New Trier reconsiders student fee structure
The New Trier High School Board is considering an update to the district’s student fee policy, re-considering how families are charged, or not charged, for courses, athletics and extracurricular activities. | File photo
Updated: December 14, 2012 9:15AM
NORTHFIELD — The New Trier High School Board is considering an update to the district’s student fee policy, possibly spreading the costs throughout the district.
A special meeting was called to give the district’s finance committee some guidance on how students and families are charged, or not charged, for courses, athletics and extracurricular activities.
New Trier students do not pay to participate in sports or a performing arts program, but students in some electives – most notably glass arts – pay fees to enroll in the courses, mostly for supplies.
One option tossed around at the Dec. 3 meeting is for the district to absorb the entire amount, charging no fees. Another is to divide the total cost among all of the district’s families and/or charge students based on participation.
“This (current) fee structure has evolved over time and I think there are some inconsistencies we can get our arms around pretty easily,” board member Carol Ducommun said.
The board appeared to agree to stop charging students fees for elective courses and try to make up the funds in other ways while remaining “revenue neutral.” Rather than charge students a “pay to play” fee, the board appeared to favor spreading the costs throughout the district.
Board President Alan Dolinko said he favored a “gatekeeper charge” in which costs are spread to every student in the school, while encouraging them to take part in the activities they pay for.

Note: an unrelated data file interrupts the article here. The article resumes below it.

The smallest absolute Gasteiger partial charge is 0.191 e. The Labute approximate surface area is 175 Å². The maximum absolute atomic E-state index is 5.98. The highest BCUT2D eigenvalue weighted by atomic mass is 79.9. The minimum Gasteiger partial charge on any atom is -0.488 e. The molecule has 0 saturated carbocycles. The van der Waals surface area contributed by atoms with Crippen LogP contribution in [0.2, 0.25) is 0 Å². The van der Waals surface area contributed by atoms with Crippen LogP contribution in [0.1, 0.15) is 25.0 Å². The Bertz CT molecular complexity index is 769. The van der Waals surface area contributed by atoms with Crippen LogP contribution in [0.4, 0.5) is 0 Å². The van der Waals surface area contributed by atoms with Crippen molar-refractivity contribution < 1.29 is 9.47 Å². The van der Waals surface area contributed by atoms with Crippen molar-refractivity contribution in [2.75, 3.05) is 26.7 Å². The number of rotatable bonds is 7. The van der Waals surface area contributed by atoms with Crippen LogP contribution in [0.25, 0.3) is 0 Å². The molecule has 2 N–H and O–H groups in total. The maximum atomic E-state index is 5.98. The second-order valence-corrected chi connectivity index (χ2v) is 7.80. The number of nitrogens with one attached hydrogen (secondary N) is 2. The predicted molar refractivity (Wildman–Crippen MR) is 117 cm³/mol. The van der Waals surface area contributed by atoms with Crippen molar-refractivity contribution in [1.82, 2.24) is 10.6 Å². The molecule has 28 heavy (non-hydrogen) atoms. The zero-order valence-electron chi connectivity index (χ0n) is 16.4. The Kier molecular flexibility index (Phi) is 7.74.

“Yes, you’re paying a fee, and the kids who do more will, in theory, get more value,” Dolinko said. “We want to drive kids toward participation. I would get rid of all supply fees for classes. That would shorten a lot of the fee bills.”
Dolinko said he previously favored charging students science and art supply fees, but recently changed his mind. He said the district has a problem when parents feel “nickel and dimed” by their fee bills, and he hopes spreading the cost will benefit all.
“I want to be equitable, be fair and not charge an amount that becomes a real burden,” Dolinko said. “This is a public high school, not a college.”
Discussions about student fees evolved over the past several months after the administration was directed to look at rising textbook costs. Superintendent Linda Yonke said parents pay an average of $316 for books and $45 for supplies per student in the campus bookstore.
Dolikno said the textbook issue was “dormant” and the special meeting was intended to provide direction for the finance committee to study the student fee subject. Discussions are expected to continue.